From John Adams
Grosvenor Square June 6. 1786
Yesterday I received your Favour of 30. May with its Inclosures. You have Since that day no doubt received my answer to yours of the 11th., in which I agreed perfectly with you in the Propriety of Sending Mr. Lamb to Congress without Loss of time. I am content to send Mr. Randal with him but had rather he Should come to you first and then to me, and embark in London after we shall have had opportunity from his Conversation to learn as much as we can.
The Comte de Vergennes is undoubtedly right in his Judgment that Avarice and Fear are the only Agents at Algiers, and that we shall not have Peace with them the cheaper, for having a Treaty with the Sublime Porte. But is he certain we can ever at any Price have Peace, with Algiers, unless we have it previously with Constantinople? And do not the Turks from Constantinople, send Rovers into the Mediterranean? And would not even Treaties of Peace with Tunis, Tripoli, Algiers and Morocco be ineffectual for the Security of our Mediterranean Trade, without a Peace with the Porte? The Porte is at present the Theater of the Politicks of Europe, and commercial Information might be obtained there.
The first Question is, what will it cost us to make Peace with all five of them? Set it if you will at five hundred Thousand Pounds Sterling, tho I doubt not it might be done for Three or perhaps for two.
The Second Question is, what Damage shall we suffer, if we do not treat.
Compute Six or Eight Per Cent Insurance upon all your Exports, and Imports. Compute the total Loss of all the Mediterranean and Levant Trade.
Compute the Loss of half your Trade to Portugal and Spain.
These computations will amount to more than half a Million sterling a year.1
The third Question is what will it cost to fight them? I answer, at least half a Million sterling a year without protecting your Trade, and when you leave off fighting you must pay as much Money as it would cost you now for Peace.
The Interest of half a Million Sterling is, even at Six Per Cent, Thirty Thousand Guineas a year. For an Annual Interest of 30,000£ st. then and perhaps for 15,000 or 10,000, we can have Peace, when a War would sink us annually ten times as much.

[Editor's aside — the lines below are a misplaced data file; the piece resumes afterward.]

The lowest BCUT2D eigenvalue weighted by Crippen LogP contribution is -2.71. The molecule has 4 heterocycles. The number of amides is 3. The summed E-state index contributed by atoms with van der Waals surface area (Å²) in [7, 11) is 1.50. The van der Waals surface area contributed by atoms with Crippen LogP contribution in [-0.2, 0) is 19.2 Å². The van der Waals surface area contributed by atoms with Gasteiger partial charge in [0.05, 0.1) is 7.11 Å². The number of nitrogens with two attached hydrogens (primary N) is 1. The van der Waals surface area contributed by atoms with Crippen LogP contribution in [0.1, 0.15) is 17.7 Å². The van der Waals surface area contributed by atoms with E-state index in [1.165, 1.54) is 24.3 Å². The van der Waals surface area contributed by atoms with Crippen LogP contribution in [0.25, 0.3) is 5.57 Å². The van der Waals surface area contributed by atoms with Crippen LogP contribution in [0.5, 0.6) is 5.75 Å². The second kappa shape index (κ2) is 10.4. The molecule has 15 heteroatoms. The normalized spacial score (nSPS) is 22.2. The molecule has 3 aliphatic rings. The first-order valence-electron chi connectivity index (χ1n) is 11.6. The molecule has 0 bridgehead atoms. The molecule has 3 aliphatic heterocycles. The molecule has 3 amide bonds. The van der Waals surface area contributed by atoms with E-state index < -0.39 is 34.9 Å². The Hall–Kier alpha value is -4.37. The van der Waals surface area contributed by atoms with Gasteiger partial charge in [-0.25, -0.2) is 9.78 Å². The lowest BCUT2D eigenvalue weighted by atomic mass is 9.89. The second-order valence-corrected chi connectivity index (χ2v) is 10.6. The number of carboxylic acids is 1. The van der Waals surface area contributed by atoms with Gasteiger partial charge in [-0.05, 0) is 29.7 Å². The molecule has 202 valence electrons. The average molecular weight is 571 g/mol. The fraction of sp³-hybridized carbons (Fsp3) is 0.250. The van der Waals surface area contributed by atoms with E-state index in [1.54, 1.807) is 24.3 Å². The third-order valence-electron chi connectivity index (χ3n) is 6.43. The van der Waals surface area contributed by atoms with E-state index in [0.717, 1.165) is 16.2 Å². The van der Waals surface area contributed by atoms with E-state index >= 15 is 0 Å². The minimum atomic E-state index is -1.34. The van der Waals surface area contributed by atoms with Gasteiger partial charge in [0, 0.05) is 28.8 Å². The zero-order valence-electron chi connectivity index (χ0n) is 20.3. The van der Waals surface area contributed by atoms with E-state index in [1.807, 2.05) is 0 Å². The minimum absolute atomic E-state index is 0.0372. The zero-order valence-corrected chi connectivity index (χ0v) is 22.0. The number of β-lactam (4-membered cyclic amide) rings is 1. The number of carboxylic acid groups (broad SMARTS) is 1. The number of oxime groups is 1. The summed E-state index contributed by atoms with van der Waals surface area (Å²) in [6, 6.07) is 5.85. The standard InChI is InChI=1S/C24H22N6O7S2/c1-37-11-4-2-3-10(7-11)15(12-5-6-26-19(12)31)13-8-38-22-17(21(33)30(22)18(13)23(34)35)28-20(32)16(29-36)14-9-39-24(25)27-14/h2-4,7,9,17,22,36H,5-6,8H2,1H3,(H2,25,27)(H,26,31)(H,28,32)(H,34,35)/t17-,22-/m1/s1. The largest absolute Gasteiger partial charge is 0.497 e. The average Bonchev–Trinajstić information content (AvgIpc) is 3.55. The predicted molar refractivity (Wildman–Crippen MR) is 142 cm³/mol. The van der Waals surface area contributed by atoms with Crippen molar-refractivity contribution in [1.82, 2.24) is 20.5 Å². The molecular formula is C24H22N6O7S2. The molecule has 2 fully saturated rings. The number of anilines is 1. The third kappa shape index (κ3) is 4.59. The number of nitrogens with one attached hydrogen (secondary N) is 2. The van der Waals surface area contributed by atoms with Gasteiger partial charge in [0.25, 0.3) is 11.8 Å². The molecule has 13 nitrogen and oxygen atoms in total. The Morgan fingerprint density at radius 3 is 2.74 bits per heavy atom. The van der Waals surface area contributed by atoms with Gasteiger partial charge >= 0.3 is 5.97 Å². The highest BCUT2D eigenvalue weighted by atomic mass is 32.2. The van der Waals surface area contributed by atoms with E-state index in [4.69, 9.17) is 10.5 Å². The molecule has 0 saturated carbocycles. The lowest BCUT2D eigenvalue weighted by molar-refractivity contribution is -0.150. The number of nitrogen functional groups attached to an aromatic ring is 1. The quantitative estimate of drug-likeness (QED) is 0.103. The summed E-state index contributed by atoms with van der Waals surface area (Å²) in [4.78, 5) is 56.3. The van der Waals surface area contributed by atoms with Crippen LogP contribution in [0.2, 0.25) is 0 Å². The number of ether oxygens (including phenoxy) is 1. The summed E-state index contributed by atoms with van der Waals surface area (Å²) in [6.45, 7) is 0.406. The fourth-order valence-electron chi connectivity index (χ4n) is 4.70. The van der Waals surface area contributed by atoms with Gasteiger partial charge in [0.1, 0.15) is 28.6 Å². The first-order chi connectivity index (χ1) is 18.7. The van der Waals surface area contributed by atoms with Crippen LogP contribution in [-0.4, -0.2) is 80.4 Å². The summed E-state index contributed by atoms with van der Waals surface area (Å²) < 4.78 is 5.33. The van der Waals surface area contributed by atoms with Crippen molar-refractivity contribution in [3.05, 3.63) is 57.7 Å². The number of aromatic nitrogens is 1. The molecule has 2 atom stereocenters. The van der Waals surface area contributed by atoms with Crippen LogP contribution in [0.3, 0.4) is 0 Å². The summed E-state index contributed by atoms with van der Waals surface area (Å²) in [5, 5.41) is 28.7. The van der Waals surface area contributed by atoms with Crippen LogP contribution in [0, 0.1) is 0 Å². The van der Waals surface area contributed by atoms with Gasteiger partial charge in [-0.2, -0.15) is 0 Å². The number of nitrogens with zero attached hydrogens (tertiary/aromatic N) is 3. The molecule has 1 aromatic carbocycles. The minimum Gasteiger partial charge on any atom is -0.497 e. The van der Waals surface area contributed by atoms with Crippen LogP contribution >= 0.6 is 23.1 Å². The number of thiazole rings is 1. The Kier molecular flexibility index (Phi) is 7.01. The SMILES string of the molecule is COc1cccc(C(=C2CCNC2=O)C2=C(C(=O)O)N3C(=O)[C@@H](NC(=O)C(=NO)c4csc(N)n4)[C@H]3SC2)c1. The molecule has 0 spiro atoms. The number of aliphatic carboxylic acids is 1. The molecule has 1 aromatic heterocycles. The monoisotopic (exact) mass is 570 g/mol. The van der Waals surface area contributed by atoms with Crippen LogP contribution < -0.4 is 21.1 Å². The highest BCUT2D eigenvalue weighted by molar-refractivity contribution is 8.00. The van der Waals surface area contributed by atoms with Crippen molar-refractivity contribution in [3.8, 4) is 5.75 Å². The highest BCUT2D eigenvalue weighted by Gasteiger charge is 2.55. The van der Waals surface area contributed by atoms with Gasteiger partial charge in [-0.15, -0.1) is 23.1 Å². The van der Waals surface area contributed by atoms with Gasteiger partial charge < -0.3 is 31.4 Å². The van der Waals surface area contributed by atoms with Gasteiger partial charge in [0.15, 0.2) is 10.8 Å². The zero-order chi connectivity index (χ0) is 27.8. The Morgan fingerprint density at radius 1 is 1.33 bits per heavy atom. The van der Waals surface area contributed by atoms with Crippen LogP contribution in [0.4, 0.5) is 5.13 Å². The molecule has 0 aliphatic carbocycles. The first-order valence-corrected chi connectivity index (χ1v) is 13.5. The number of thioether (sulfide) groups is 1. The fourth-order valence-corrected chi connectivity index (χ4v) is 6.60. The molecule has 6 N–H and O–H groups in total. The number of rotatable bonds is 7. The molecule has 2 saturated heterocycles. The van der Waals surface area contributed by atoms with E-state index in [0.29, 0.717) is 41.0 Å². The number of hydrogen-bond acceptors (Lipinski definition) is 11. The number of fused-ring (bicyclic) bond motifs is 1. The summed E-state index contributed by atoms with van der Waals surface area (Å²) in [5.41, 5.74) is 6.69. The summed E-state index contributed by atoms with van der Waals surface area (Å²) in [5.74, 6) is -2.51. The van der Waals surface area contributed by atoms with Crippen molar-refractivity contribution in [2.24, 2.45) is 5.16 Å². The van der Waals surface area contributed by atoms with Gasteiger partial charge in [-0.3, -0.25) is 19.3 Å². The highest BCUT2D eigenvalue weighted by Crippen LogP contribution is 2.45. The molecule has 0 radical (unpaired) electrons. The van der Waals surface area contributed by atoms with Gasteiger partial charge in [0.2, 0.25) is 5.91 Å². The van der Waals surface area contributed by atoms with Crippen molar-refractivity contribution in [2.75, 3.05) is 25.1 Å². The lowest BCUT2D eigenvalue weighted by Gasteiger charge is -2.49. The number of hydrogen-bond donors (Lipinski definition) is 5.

But for Gods Sake dont let us amuse our Countrymen with any further Projects of Sounding. We know all about it, as much ever we can know, untill we have the Money to offer. We know if we Send an Ambassador to Constantinople, he must give Presents. How much, the Comte de Vergennes can tell you better than any Man in Europe.
We are fundamentally wrong. The first Thing to be done is for Congress to have a Revenue. Taxes [and] Duties must be laid on by Congress or the Assemblies and appropriated to the Payment of Interest. The Moment this is done we may borrow a Sum adequate to all our Necessities. If it is not done in my Opinion you and I as well as every other Servant of the United States in Europe ought to go home, give up all Points, and let all our Exports and Imports be done in European Bottoms. My Indignation is roused beyond all Patience to see the People in all the United States in a Torpor, and see them a Prey to every Robber, Pirate and Cheat in Europe.2 Jews and Judaizing Christians are now Scheeming to buy up all our Continental Notes at two or three shillings in a Pound, in order to oblige us to pay them at twenty shillings a Pound. This will be richer Plunder than that of Algerines or Loyds Coffee House. My dear friend Adieu,
RC (DLC); endorsed. FC (MHi: AMT); with minor variations not noted here. Recorded in SJL as received 5 July 1786 “by Dr. Bancroft.”
On this date Adams wrote to Jay: “I do myself the honour to enclose Papers, relative to African affairs, altho Mr. Jefferson has transmitted them before as it is possible his conveyance may fail. The Intelligence all tends to confirm what has been more than once written to you before, that 2 or 3 hundred thousand pounds sterling, will be necessary to obtain a perpetual Peace—it is very clear, that a Peace would be worth more than that sum annually, if you compute Insurance and the Levant, Mediterranean, Portuguese, and Spanish Trade.—If Congress should be impowered to lay on Taxes upon Navigation and Commerce or anything else to pay the Interest of the Money borrowed in Europe you may borrow what you will. If that is not done, the servants abroad had better be all recalled, and our exports and Imports all surrendered to foreign bottoms. Inclosed is a Bill now pending. The system of this Country is quite settled. It is with our states to unsettle it, by Acts of Retaliation or to acquiesce in it, as they judge for their own good” (Adams to Jay, 6 June 1786; MHi: AMT). This letter, with all of those written by TJ during May (12, 23, 27, and 31), was transmitted to Congress by Jay on 2 Aug. (JCC description begins Journals of the Continental Congress, 1774–1789, ed. W. C. Ford and others, Washington, 1904–1937 description ends , xxxi, 466); these communications, their meaning sharpened by Adams’ blunt brevity and by their well-timed arrival in America on the eve of the meeting of the commissioners at Annapolis in September, gave substance to TJ’s hope that his and Adams’ letters would “give a new spirit to the proposition for investing Congress with the regulation of our commerce” (TJ to Carmichael, 5 May 1786).
1. This sentence is in RC, but not in FC.
2. In the margin of RC opposite this sentence, William Stephens Smith wrote: “22.214.171.124.126.96.36.199.9.10.-W.S.S.” See Smith to TJ, 21 May 1786, where it is made plain that TJ had counselled Smith always to count to ten before losing his temper. John Adams probably was unaware of the playful liberty that the secretary of legation had taken with his letter.